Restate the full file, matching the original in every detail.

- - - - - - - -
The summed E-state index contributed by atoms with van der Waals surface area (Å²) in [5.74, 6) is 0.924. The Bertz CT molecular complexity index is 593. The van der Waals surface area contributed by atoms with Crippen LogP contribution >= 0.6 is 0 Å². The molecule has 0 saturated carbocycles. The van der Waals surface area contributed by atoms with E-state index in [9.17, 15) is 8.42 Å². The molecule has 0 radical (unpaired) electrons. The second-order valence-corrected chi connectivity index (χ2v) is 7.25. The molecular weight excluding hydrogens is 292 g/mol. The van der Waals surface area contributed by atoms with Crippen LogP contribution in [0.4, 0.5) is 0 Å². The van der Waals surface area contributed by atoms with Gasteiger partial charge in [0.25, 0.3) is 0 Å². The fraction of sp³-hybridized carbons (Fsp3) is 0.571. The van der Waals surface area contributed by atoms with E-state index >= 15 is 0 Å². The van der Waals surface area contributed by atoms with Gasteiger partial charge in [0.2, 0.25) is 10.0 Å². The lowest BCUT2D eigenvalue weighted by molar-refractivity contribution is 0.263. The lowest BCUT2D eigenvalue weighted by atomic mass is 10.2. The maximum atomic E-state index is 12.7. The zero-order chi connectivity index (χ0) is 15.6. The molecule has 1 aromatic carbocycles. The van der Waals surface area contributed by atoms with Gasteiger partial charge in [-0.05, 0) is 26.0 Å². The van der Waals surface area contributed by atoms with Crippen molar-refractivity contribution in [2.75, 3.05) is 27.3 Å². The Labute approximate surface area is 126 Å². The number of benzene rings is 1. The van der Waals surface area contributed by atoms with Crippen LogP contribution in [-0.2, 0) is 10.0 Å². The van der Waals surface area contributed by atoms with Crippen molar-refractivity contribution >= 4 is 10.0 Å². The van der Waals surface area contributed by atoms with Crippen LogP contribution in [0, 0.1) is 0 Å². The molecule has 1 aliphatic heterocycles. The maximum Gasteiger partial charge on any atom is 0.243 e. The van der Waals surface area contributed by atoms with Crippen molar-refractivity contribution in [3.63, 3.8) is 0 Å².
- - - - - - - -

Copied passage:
The summed E-state index contributed by atoms with van der Waals surface area (Å²) in [5.74, 6) is 0.924. The Bertz CT molecular complexity index is 593. The van der Waals surface area contributed by atoms with Crippen LogP contribution >= 0.6 is 0 Å². The molecule has 0 saturated carbocycles. The van der Waals surface area contributed by atoms with E-state index in [9.17, 15) is 8.42 Å². The molecule has 0 radical (unpaired) electrons. The second-order valence-corrected chi connectivity index (χ2v) is 7.25. The molecular weight excluding hydrogens is 292 g/mol. The van der Waals surface area contributed by atoms with Crippen LogP contribution in [0.4, 0.5) is 0 Å². The van der Waals surface area contributed by atoms with Gasteiger partial charge in [0.25, 0.3) is 0 Å². The fraction of sp³-hybridized carbons (Fsp3) is 0.571. The van der Waals surface area contributed by atoms with E-state index >= 15 is 0 Å². The van der Waals surface area contributed by atoms with Gasteiger partial charge in [0.2, 0.25) is 10.0 Å². The lowest BCUT2D eigenvalue weighted by molar-refractivity contribution is 0.263. The lowest BCUT2D eigenvalue weighted by atomic mass is 10.2. The maximum atomic E-state index is 12.7. The zero-order chi connectivity index (χ0) is 15.6. The molecule has 1 aromatic carbocycles. The van der Waals surface area contributed by atoms with Gasteiger partial charge in [-0.05, 0) is 26.0 Å². The van der Waals surface area contributed by atoms with Crippen molar-refractivity contribution in [2.75, 3.05) is 27.3 Å². The Labute approximate surface area is 126 Å². The number of benzene rings is 1. The van der Waals surface area contributed by atoms with Crippen LogP contribution in [-0.2, 0) is 10.0 Å². The van der Waals surface area contributed by atoms with Crippen molar-refractivity contribution >= 4 is 10.0 Å². The van der Waals surface area contributed by atoms with Crippen LogP contribution in [0, 0.1) is 0 Å². The molecule has 1 aliphatic heterocycles. The maximum Gasteiger partial charge on any atom is 0.243 e. The van der Waals surface area contributed by atoms with Crippen molar-refractivity contribution in [3.63, 3.8) is 0 Å².